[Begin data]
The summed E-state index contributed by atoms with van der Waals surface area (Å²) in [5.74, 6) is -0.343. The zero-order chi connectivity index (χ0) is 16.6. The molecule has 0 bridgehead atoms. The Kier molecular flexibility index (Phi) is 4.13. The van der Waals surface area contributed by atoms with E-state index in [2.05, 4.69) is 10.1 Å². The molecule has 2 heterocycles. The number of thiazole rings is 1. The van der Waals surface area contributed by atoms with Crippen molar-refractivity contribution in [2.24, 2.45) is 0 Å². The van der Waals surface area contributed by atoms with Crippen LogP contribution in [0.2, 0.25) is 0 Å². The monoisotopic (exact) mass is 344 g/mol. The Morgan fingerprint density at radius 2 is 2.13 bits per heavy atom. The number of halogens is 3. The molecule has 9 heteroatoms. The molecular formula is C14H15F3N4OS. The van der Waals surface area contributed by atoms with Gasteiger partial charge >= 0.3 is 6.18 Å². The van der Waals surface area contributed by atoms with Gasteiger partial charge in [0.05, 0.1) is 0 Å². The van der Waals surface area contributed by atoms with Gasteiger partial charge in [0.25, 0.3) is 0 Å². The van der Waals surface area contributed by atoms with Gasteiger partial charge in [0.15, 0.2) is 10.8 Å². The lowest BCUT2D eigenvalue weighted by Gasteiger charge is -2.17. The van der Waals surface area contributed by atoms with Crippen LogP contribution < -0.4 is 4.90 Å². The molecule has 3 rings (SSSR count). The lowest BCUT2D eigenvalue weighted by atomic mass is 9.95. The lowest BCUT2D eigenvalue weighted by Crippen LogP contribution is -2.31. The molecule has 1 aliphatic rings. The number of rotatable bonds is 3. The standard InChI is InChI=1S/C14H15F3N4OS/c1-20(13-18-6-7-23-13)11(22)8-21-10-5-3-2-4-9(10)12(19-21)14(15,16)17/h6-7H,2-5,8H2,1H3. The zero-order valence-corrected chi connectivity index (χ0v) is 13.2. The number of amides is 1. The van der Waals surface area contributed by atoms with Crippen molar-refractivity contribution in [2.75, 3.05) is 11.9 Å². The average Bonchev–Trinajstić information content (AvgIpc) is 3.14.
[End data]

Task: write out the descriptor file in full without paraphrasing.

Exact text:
The summed E-state index contributed by atoms with van der Waals surface area (Å²) in [5.74, 6) is -0.343. The zero-order chi connectivity index (χ0) is 16.6. The molecule has 0 bridgehead atoms. The Kier molecular flexibility index (Phi) is 4.13. The van der Waals surface area contributed by atoms with E-state index in [2.05, 4.69) is 10.1 Å². The molecule has 2 heterocycles. The number of thiazole rings is 1. The van der Waals surface area contributed by atoms with Crippen molar-refractivity contribution in [2.24, 2.45) is 0 Å². The van der Waals surface area contributed by atoms with Crippen LogP contribution in [0.2, 0.25) is 0 Å². The monoisotopic (exact) mass is 344 g/mol. The Morgan fingerprint density at radius 2 is 2.13 bits per heavy atom. The number of halogens is 3. The molecule has 9 heteroatoms. The molecular formula is C14H15F3N4OS. The van der Waals surface area contributed by atoms with Gasteiger partial charge >= 0.3 is 6.18 Å². The van der Waals surface area contributed by atoms with Gasteiger partial charge in [0.05, 0.1) is 0 Å². The van der Waals surface area contributed by atoms with Gasteiger partial charge in [0.25, 0.3) is 0 Å². The van der Waals surface area contributed by atoms with Gasteiger partial charge in [0.15, 0.2) is 10.8 Å². The lowest BCUT2D eigenvalue weighted by Gasteiger charge is -2.17. The van der Waals surface area contributed by atoms with Crippen LogP contribution < -0.4 is 4.90 Å². The molecule has 3 rings (SSSR count). The lowest BCUT2D eigenvalue weighted by atomic mass is 9.95. The lowest BCUT2D eigenvalue weighted by Crippen LogP contribution is -2.31. The molecule has 1 aliphatic rings. The number of rotatable bonds is 3. The standard InChI is InChI=1S/C14H15F3N4OS/c1-20(13-18-6-7-23-13)11(22)8-21-10-5-3-2-4-9(10)12(19-21)14(15,16)17/h6-7H,2-5,8H2,1H3. The zero-order valence-corrected chi connectivity index (χ0v) is 13.2. The number of amides is 1. The van der Waals surface area contributed by atoms with Crippen molar-refractivity contribution in [2.75, 3.05) is 11.9 Å². The average Bonchev–Trinajstić information content (AvgIpc) is 3.14.